A Federal High Court in Port Harcourt, Rivers state has advised Arco Group Plc and Nigeria Agip Oil Company, to explore peaceful settlement of the gas plant maintenance contract dispute brought before it.
The presiding judge, Lambo Akanbi, gave the advice at the resumed hearing of the case on Monday.
Mr. Akanbi said he was surprised the parties still came to court despite his earlier counsel that they settle the matter out of court.
“At the last adjourned date, I had advised the parties to go for settlement and then come back and withdraw the matter from the court,” Mr. Akanbi said.
“But I am surprised that the two parties are in court today on the same matter. I still advise that both the plaintiff and the defendants should go back and settle the matter.”
Earlier, the lead counsel to Arco, Wole Olanipekun, had drawn the court’s attention to the fact that months after they were served, Agip and the other defendants were yet to file a memorandum of appearance as required by law.
By failing to file a memorandum of appearance, he said Agip could not bring any motion whatsoever before the court.
Mr. Olanikpekun, therefore, urged the court not to entertain any motion from the lead Counsel to Agip, Thompson Okpoko, also a Senior Advocate of Nigeria, on the ground that the Italian firm is unknown to the court.
Instead, he prayed for hearing on the motion he filed on June 22, seeking the court to enter ruling on the gas plant maintenance contract dispute brought by the plaintiff.
But Mr. Okpoko opposed the motion on grounds that Agip’s defence team had filed an application on June 30, seeking an extension of time with which to file the memorandum of appearance.
The lead counsel to the Italian oil firm also told the court that the motion for the extension of time for filing the memorandum of appearance was served on counsel to Arco in the open court.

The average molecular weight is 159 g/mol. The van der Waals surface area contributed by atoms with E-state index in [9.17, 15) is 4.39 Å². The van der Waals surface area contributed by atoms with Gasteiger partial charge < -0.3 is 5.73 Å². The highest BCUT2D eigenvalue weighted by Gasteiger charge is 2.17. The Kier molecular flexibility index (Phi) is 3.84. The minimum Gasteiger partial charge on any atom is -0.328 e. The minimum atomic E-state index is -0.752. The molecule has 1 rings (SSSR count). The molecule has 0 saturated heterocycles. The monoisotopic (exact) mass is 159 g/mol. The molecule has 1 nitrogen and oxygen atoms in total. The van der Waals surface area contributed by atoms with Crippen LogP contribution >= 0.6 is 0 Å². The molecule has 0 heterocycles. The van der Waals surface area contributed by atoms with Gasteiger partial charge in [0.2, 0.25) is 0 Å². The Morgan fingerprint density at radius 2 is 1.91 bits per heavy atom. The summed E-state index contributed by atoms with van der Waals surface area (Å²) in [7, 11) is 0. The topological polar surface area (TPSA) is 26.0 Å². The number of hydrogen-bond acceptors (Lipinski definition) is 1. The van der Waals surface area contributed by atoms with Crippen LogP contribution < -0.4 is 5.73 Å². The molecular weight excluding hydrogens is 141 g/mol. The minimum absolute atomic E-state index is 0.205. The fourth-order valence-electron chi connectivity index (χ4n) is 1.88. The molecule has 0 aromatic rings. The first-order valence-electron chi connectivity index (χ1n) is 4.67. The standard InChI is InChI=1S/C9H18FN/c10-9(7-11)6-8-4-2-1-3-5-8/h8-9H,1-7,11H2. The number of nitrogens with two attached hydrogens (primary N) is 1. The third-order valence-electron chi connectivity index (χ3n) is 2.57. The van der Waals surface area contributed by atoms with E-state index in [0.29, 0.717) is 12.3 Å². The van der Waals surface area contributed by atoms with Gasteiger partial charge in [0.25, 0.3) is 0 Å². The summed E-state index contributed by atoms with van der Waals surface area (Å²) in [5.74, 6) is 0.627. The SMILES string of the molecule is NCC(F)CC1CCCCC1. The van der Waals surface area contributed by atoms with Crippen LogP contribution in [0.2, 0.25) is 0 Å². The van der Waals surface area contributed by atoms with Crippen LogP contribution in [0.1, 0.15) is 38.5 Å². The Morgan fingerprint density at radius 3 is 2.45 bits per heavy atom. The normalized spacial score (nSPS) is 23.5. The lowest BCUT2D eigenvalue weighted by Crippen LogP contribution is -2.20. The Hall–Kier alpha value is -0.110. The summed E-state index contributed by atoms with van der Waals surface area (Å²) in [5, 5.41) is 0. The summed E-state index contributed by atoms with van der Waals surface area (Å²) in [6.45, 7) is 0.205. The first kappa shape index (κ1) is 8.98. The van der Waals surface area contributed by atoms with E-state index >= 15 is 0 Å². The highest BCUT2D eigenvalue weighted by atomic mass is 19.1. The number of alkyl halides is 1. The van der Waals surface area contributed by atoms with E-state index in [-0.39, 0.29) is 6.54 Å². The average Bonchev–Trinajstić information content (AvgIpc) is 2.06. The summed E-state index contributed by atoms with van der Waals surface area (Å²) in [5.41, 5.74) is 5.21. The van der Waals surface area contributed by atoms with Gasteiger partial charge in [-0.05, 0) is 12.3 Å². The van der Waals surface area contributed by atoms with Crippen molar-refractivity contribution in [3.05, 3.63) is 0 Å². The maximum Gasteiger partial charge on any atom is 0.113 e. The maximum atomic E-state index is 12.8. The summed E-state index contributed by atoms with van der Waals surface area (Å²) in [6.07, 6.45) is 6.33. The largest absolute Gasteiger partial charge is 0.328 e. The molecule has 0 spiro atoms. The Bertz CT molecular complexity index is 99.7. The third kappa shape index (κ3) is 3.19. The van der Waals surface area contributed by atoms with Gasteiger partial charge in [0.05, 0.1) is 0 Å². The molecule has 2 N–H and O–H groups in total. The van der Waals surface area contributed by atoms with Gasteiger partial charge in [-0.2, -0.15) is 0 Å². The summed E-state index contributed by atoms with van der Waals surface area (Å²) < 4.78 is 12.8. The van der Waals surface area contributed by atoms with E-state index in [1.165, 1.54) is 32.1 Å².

Instead of entering judgment against his client, Mr. Okpko prayed the court to address the issue of jurisdiction which came up during the last hearing, adding that parties where urged to present written addresses on it.
The courtroom, however, became charged when Mr. Olanipekun challenged Mr. Okpoko for violating the rules of the court by insisting that the issue of jurisdiction be entertained without filing a memorandum of appearance.
Mr. Olanipekun argued strongly that the motion on jurisdiction does not invalidate the rule requiring that a memorandum of appearance be filed before the court.
“My lord, no party can be heard in court without filing a memorandum of appearance,” he canvassed.
After protracted argument by the two senior lawyers, Justice Akanbi adjourned the case till December 3, for ruling on the motion for extension of time for filing memorandum of appearance by Agip.
Arco Group, an indigenous oil and gas firm had dragged Agip, the Nigeria National Petroleum Corporation, NNPC, Conoco Philips Petroleum Nigeria Limited, and the National Petroleum Investment Management Services to court early in the year, stating that under the Nigeria Content Act, Agip was under obligation to award maintenance contract of OB/OB, Ebocha and Kwale gas plants to it.
Having successfully maintained the OB/OB, Ebocha and Kwale gas facilities for many years, Arco had argued that it had the prescribed equipment, machines and skilled manpower to execute the contract and further prayed the court to grant it several other declarative and injunctive reliefs.
Based on motions filed before the court, Justice Akambi had directed parties to the case to maintain status quo.
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